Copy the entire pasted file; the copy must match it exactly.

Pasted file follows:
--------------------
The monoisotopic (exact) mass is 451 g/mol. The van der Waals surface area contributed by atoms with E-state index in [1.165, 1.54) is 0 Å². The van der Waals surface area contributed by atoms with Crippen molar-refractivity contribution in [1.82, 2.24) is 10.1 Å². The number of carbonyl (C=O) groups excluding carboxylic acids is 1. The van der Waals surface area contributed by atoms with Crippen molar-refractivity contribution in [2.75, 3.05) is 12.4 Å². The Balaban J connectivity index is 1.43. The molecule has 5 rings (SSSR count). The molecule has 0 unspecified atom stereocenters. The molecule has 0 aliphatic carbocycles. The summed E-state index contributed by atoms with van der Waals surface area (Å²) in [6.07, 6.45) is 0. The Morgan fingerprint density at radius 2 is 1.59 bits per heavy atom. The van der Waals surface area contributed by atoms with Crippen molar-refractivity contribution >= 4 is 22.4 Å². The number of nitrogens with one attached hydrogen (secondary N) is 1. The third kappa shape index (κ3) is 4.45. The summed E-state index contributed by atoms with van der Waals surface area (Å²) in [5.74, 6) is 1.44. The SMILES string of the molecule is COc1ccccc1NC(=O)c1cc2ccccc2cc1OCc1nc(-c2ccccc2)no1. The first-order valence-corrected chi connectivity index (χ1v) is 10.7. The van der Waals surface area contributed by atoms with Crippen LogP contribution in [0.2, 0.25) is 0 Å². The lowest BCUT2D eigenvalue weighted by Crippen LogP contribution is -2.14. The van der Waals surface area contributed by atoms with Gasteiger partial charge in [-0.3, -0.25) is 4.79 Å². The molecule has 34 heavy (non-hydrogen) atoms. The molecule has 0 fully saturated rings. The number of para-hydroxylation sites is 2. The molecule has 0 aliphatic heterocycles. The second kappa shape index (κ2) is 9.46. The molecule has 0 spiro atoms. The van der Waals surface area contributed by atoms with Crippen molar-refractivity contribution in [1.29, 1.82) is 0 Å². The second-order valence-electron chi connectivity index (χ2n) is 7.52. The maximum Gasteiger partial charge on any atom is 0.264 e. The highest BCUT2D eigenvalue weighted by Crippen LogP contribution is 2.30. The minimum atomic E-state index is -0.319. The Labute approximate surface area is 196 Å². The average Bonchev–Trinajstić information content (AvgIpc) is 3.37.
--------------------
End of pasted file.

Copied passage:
The monoisotopic (exact) mass is 451 g/mol. The van der Waals surface area contributed by atoms with E-state index in [1.165, 1.54) is 0 Å². The van der Waals surface area contributed by atoms with Crippen molar-refractivity contribution in [1.82, 2.24) is 10.1 Å². The number of carbonyl (C=O) groups excluding carboxylic acids is 1. The van der Waals surface area contributed by atoms with Crippen molar-refractivity contribution in [2.75, 3.05) is 12.4 Å². The Balaban J connectivity index is 1.43. The molecule has 5 rings (SSSR count). The molecule has 0 unspecified atom stereocenters. The molecule has 0 aliphatic carbocycles. The summed E-state index contributed by atoms with van der Waals surface area (Å²) in [6.07, 6.45) is 0. The Morgan fingerprint density at radius 2 is 1.59 bits per heavy atom. The van der Waals surface area contributed by atoms with Crippen molar-refractivity contribution >= 4 is 22.4 Å². The number of nitrogens with one attached hydrogen (secondary N) is 1. The third kappa shape index (κ3) is 4.45. The summed E-state index contributed by atoms with van der Waals surface area (Å²) in [5.74, 6) is 1.44. The SMILES string of the molecule is COc1ccccc1NC(=O)c1cc2ccccc2cc1OCc1nc(-c2ccccc2)no1. The first-order valence-corrected chi connectivity index (χ1v) is 10.7. The van der Waals surface area contributed by atoms with Crippen LogP contribution in [0.2, 0.25) is 0 Å². The lowest BCUT2D eigenvalue weighted by Crippen LogP contribution is -2.14. The van der Waals surface area contributed by atoms with Gasteiger partial charge in [-0.3, -0.25) is 4.79 Å². The molecule has 34 heavy (non-hydrogen) atoms. The molecule has 0 fully saturated rings. The number of para-hydroxylation sites is 2. The molecule has 0 aliphatic heterocycles. The second kappa shape index (κ2) is 9.46. The molecule has 0 spiro atoms. The van der Waals surface area contributed by atoms with Crippen molar-refractivity contribution in [1.29, 1.82) is 0 Å². The second-order valence-electron chi connectivity index (χ2n) is 7.52. The maximum Gasteiger partial charge on any atom is 0.264 e. The highest BCUT2D eigenvalue weighted by Crippen LogP contribution is 2.30. The minimum atomic E-state index is -0.319. The Labute approximate surface area is 196 Å². The average Bonchev–Trinajstić information content (AvgIpc) is 3.37.